LANDac launched the programme in 2019, bringing together 10 researchers and practitioners working on the impacts of land-based investments in sub-Saharan Africa in Utrecht, the Netherlands. After participating in the annual conference and LANDac Summer School ‘Land Governance for Development’, fellows returned to their home base from where they monitored selected land-based investments and their impacts on local communities. Furthermore, they identified opportunities to make these investments more inclusive and profitable for local people.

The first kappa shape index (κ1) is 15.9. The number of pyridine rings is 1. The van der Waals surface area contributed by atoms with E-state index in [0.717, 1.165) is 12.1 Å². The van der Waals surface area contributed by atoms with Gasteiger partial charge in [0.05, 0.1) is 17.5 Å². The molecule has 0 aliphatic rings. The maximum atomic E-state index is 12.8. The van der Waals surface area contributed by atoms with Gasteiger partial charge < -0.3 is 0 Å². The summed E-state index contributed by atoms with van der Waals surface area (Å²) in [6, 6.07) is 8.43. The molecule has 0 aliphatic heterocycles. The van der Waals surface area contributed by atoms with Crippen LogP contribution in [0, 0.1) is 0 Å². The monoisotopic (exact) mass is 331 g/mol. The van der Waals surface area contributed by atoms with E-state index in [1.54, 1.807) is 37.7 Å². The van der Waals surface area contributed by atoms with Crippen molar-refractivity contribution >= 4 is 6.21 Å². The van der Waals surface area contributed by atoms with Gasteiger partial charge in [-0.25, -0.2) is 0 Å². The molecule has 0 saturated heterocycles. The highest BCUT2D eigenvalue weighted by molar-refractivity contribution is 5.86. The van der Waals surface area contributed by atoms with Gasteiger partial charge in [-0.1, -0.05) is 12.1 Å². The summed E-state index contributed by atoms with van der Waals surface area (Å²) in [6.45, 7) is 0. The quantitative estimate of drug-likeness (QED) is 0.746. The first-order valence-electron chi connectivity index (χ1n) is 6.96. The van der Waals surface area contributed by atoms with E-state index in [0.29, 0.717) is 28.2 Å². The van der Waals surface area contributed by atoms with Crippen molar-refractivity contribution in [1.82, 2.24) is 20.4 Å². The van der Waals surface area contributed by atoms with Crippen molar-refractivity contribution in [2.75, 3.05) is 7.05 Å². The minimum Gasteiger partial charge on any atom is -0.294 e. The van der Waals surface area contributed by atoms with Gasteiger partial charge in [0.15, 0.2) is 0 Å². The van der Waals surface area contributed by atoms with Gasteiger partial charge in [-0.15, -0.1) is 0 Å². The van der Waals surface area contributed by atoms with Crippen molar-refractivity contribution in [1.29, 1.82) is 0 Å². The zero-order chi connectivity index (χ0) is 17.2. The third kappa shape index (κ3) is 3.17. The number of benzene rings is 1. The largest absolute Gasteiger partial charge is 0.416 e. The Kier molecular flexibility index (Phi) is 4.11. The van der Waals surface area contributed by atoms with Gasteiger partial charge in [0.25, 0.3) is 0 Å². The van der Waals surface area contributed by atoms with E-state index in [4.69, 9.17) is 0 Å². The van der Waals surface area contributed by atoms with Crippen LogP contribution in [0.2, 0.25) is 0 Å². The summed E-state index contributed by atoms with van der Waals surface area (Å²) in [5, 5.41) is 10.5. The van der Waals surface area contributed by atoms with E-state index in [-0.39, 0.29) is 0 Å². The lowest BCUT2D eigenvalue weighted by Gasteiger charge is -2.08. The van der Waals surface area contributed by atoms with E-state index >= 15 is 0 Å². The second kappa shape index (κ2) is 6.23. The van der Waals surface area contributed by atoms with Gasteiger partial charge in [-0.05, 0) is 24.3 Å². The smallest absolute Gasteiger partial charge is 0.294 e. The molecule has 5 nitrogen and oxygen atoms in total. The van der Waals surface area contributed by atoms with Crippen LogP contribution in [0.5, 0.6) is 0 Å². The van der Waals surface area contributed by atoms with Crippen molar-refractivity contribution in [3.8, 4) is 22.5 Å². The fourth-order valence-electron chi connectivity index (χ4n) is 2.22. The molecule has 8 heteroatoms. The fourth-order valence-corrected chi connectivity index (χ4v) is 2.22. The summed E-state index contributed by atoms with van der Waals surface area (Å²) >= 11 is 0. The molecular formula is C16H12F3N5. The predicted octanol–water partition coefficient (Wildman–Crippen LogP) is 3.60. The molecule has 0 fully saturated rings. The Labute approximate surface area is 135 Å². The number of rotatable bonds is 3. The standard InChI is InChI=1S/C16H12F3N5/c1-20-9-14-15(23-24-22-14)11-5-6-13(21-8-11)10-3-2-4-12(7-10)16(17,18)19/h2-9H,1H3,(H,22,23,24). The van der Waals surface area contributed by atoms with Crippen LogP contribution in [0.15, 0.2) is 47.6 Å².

In October 2020, nine fellows from across sub-Saharan Africa joined the existing network that now includes 18 professionals from 13 different countries. During monthly exchange seminars, fellows share their work related to the impacts of land-based investments on local communities. In addition, together, they design and implement action and research on the ground to fill knowledge gaps, monitor trends and identify best practices. In addition to the monthly meetings, LANDac continuously facilitates learning and exchange between fellows and LANDac partners. With the programme, LANDac creates an international network of land governance fellows that regularly comes together, addressing the need for more South-South learning and exchange. By expanding the network each year with a new group of fellows, LANDac aims to strengthen its ties with professionals on the ground and contribute to more sustainable and inclusive investments.